Archive for the Category: English

Byd bach (Small world)

Yesterday I met some Russians who are in Bangor for Celtic-Slavic language conference. They both speak Welsh and one of them teaches Welsh in Moscow. We got chatting, mainly in Welsh, and it turned out that they know friends of mine who are studying or doing research in Aberystwyth, and they also know Russians I […]

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Also posted in Irish, Language, Welsh Leave a comment

Interesting!

The word interesting can have a variety of meanings, depending on how you say it and the context in which you use it. At least it does in British English. The basic definition is “inspiring interest; absorbing” [source]. It comes from the noun interest (legal claim or right; concern; benefit, advantage), from the Anglo-French interesse […]

Also posted in Etymology, French, Language, Latin, Words and phrases 2 Comments

Churches and Cells

Today I discovered that the Welsh word llan (church, parish), which is used mainly in place names, such as Llanfairpwllgwyngyll, has cognates in the other Celtic languages: lann in Irish, Scottish Gaelic, Cornish and Manx, and lan in Breton. These words all come from the Proto-Indo-European root *lendʰ- (land, heath) [source]. Another word church-related word […]

Also posted in Breton, Cornish, Etymology, Irish, Language, Proto-Indo-European, Scottish Gaelic, Welsh, Words and phrases 7 Comments

High Stones

I spent yesterday in Harlech [ˈharlɛx] with a friend looking round the castle, exploring the village and wandering along the beach. We wondered where the name Harlech comes from, so I thought I’d find out. According to Wikipedia, there are two possible sources: from the Welsh ardd (high; hill) llech (stone) or from hardd (beautiful) […]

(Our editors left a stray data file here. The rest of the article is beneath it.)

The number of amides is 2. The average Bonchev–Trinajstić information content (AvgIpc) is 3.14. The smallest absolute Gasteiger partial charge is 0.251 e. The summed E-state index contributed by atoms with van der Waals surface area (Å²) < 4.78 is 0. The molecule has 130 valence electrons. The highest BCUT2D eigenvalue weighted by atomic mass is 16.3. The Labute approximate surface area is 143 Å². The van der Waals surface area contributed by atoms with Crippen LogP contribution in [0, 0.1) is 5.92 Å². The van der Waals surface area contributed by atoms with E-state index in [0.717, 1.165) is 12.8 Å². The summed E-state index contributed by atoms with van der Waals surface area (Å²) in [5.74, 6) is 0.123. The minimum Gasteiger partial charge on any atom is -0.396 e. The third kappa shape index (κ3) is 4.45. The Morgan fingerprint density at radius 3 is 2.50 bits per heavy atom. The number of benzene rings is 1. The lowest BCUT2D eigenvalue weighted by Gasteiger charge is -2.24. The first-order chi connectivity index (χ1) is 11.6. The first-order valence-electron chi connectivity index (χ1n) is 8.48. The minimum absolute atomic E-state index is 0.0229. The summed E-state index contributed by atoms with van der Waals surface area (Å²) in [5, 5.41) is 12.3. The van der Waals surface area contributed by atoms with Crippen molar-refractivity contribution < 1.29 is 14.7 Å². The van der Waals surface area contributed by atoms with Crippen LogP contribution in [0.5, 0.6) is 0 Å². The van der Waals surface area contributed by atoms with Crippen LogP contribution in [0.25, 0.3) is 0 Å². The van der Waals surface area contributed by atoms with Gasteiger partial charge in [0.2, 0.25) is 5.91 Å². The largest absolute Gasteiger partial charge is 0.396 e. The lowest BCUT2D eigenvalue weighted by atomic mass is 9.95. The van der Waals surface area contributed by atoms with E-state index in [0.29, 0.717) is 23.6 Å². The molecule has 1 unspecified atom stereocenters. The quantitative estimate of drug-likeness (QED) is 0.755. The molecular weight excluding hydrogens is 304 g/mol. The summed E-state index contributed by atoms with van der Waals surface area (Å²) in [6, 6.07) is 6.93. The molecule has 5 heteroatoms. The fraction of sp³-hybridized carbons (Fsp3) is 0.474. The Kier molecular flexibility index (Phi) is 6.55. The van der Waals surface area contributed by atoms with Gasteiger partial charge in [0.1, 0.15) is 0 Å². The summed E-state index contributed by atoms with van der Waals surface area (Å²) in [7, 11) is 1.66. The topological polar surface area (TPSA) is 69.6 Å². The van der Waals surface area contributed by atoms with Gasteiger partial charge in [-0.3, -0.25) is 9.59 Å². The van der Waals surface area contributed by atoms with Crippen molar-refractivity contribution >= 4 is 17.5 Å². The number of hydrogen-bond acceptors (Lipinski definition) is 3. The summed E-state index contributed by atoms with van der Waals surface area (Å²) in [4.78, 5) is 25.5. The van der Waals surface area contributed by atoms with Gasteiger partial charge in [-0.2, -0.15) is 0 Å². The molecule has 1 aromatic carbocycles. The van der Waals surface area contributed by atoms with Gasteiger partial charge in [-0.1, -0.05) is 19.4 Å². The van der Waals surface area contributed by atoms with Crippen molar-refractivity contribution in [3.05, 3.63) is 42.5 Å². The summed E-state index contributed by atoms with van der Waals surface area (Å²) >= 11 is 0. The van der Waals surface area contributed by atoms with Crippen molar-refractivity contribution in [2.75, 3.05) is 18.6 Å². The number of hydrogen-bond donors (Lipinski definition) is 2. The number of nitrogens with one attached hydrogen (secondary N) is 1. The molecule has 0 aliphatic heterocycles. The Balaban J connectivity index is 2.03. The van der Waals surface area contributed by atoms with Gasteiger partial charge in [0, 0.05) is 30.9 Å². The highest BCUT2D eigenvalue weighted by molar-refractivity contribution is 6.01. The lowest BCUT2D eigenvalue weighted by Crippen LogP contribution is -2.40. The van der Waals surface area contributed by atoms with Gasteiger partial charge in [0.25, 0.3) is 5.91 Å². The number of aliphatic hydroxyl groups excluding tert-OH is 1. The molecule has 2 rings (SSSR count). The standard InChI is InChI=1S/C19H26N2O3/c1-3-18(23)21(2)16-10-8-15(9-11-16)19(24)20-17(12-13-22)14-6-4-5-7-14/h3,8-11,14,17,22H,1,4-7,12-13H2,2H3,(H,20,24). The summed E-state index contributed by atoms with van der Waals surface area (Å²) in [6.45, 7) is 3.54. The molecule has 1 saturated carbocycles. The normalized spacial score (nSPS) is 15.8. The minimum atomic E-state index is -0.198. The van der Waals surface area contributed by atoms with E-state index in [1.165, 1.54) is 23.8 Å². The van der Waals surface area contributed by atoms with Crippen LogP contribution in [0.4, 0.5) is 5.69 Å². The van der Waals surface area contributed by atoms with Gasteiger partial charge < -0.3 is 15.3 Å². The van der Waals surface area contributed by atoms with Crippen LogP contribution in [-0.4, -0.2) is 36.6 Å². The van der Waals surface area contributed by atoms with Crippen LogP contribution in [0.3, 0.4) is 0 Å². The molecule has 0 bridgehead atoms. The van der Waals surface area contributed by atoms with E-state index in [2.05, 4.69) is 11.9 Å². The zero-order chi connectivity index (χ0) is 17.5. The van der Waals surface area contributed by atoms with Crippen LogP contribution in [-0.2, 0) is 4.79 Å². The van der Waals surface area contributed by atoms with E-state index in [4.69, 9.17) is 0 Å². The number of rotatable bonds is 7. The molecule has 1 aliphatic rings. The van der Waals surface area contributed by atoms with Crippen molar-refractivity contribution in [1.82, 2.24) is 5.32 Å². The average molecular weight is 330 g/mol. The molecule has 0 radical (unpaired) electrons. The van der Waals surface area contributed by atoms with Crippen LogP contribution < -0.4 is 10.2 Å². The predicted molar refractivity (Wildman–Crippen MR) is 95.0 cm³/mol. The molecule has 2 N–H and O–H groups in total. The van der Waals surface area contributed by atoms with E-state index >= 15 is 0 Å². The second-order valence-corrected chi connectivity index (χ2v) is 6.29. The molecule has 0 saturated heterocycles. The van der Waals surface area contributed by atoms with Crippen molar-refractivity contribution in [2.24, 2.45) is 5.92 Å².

Also posted in Breton, Etymology, Irish, Language, Manx, Proto-Indo-European, Scottish Gaelic, Welsh, Words and phrases 3 Comments

Blackberries and Walls

The French words mur (wall) mûr (ripe; mature) and mûre (blackberry; mulberry) are written differently but pronounced the same – [myʁ], so are only distinguished by context in speech. The word mur (wall) comes from the Latin mūrus (wall), from the Old Latin *moerus/*moiros, from the Proto-Indo-European *mei (to fix, to build fortifications or fences) […]

Also posted in Etymology, French, Greek, Language, Latin, Portuguese, Proto-Indo-European, Spanish, Welsh, Words and phrases 3 Comments

Differently polite

I discovered the other day that in Chinese families it is considered impolite to say the equivalents of please and thank you, as this is seen as distancing yourself from other members of the family, so within a family such words are apparently rarely used. Is this correct? Does it vary between families? Although I […]

Also posted in Chinese, Language 8 Comments

српски (Serbian)

Last week I started learning Serbian (српски) in preparation for the Polyglot Conference in Novi Sad in Serbia in October. Whenever I visit a country whose language I don’t already speak I learn at least the basics of their language, so I couldn’t go to Serbia without learning some Serbian. I’m using online materials, such […]

Also posted in Language, Language learning, Serbian 3 Comments

When is a language not a language?

One perennial problem in linguistics is how to decide whether a language is a language or dialect. In the fascinating book, Speak: A Short History of Languages, which I read recently, Tore Janson argues that a language can be considered a language when those who speak it decide that it is one, and they give […]

Also posted in Italian, Language, Latin, Linguistics 2 Comments

Brushing up languages

Last week in Scotland I tried to speak Scottish Gaelic as much as possible, and had a number of good conversations. At first though, I was adding quite a lot of Irish Gaelic into the mix, which works sometimes as the two languages are close, but not always. Last year I had a month between […]

Also posted in Irish, Language, Language learning, Scottish Gaelic 1 Comment

Waulking and Walking

My Gaelic Song course is going well and I’m really enjoying it. There are thirteen of us in the class – most are from Scotland or of Scottish origin, and there are also a few from other countries like the USA and Germany. Some speak Gaelic well, others know a bit, and those without any […]

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